Over at Dr. Joe’s economic blog, he talks about the latest data on creative employment (“creative employment” being the employment of professional creative workers like designers, and not finding weird or unusual jobs for people, although it can be a fine line). He says, in part:
One factor that cannot be accounted for with these data are freelance employment. Yet that may be a good sign as well. Recessions tend to create “unintended entrepreneurs” in the creative services business, and increases in payroll employment there is usually encouraging.
The Unintended Entrepreneur....there could be a book in that. Anyway, he closes by saying, “Because full time employment is not likely to pick up in the traditional markets for these workers, now is a good time to be auditioning new talent at low risk for the transformed print enterprise.” Dr. Joe’s post got me thinking about the designer’s role in the environmental sustainability food chain (how’s that for a segue?), and that this could be a propitious moment for industry groups to make a concerted effort to educate those on the media-buying side of things about sustainable design. (After all, the print buyer is the one who decides how—or how not—to print something, or even whether to print it at all.) Most of the anecdotal and quantitative evidence I have seen on “green” attitudes in the creative community, even going back to some of the mid-2000s TrendWatch surveys, have tended to show that the design community is big on intent if small on actual process since, at the end of the day—or at the end of the job—cost tends matter more. And ever was it thus. Which is why I was interested to come across a new initiative out of Canada called the Sustainable Design Auditing Project (SDAP), a partnership between Re-nourish (providers of an online toolkit for creating sustainable design), the Society of Graphic Designers of Canada (SDC), and several groups and organizations. In a nutshell, the SDAP is “a multi-stakeholder working group tasked with developing open-source metrics for measuring the environmental, social and economic impacts of the graphic design supply chain.” Happily, if you think about it, design has become more sustainable over time thanks largely to technology. Remember phototypesetting and those vile-smelling, no-doubt hazardous and probably environmentally harmful chemicals involved in it? At least the Creative Suite is non-toxic (yeah, yeah, yeah, insert your own joke in Comments). But there is still a long way to go. Basically, the goal of the SDAP is to develop a set of metrics that calculate the impacts and outcomes of a design project. They mean:
the true cost to individuals and communities, to waterways and land and air, and to economies. Outcomes and incomes are the what: the degree of toxic contamination swimming through a particular lake, or the number of jobs lost or healthcare plans cut, or perhaps the number of species disappearing from a particular monocultural tree farm. Outcomes and impacts are not the same as standards, which is where Re-nourish started our journey and have since moved on from. Other industries already recognize the danger of proscribing one-size-fits-all solutions rather than measuring real-world impacts, and are furiously at work developing metrics and measures that serve as the building blocks for any honest, accurate discussion of social and environmental impact. The design industry needs to lead this charge, not play catch-up.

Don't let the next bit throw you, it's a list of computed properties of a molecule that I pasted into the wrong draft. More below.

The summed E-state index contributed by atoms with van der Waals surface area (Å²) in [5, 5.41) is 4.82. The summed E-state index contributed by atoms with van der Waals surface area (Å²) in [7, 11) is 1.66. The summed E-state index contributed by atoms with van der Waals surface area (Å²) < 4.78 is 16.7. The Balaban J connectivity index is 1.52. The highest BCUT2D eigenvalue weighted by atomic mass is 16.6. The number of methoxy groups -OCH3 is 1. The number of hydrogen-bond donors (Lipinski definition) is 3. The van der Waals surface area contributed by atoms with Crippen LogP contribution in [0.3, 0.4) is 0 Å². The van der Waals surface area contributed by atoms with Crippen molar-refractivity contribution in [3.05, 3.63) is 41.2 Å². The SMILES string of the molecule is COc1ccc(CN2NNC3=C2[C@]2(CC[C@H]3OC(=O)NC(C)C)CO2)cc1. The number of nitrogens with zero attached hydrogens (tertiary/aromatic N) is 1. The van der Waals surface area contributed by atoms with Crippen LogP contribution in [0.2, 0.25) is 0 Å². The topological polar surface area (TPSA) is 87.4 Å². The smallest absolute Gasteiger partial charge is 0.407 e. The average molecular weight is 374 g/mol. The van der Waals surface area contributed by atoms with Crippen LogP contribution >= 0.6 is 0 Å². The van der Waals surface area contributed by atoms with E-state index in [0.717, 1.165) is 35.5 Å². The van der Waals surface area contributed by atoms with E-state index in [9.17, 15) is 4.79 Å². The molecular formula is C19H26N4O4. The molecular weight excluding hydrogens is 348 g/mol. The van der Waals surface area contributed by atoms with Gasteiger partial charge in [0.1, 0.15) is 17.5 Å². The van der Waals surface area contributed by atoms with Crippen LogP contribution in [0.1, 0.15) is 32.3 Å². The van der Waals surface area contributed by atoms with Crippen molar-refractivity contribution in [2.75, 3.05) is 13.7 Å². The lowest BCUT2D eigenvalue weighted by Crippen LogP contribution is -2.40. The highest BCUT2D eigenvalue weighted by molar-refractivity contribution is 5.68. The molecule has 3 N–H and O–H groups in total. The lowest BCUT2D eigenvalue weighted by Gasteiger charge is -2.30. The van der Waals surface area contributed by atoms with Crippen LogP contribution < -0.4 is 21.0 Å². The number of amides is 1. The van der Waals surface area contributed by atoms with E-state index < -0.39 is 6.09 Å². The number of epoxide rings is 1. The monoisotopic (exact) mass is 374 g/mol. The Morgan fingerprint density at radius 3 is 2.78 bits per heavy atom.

The SDAP is still in its formative period, but the three types of metrics they are investigating fall into the categories of:
  • environmental impacts
  • social impacts
  • economic impacts
You can sign up for free updates to keep ahead, afoot, and abreast of what the steering committee is working on. You can also volunteer to be part of the steering committee. Closer to home, the American Institute for the Graphic Arts (AIGA) has an online “Center for Sustainable Design” called The Living Principles, which is defined as:
a catalyst for driving positive cultural change. It distills the four streams of sustainability – environment, people, economy, and culture – into a roadmap that is understandable, integrated, and most importantly, actionable. Designers, business leaders, and educators can use The Living Principles to guide every decision, every day.
“Sustainable design” doesn’t only refer to the actual design, production, and printing process, but also to one’s own workplace/workspace, among many other factors. Do you use LED lightbulbs vs. incandescents or even fluorescents, for example? In other words, are you making the “green” choices that any small business has to make? We may not even think about a lot of these things. (One thing I do think about is that I sometimes see folks refer to “florescent” lighting—that spelling, however, means “bursting into flower; blossoming,” which conjures up some strange images.) Ultimately, sustainability isn’t just for large, industrial companies. Those of us who are small firms or even freelancers have time and money challenges, sure—but even starting with one or two small things, and building bit by little bit can help us move on our way toward close to 100% sustainability. As they say, every little bit helps. And the better-versed we as designers or small businesses are with sustainability issues, the better we can serve as an educational resource for our own clients or colleagues—which improves our value proposition as a service provider. It’s worth poking around some of the above links; even if we’re not wont to invest in a massive sustainable design audit, we can at least understand the impacts and outcomes of our businesses. I would also be interested in hearing from any designers out there. Your thoughts?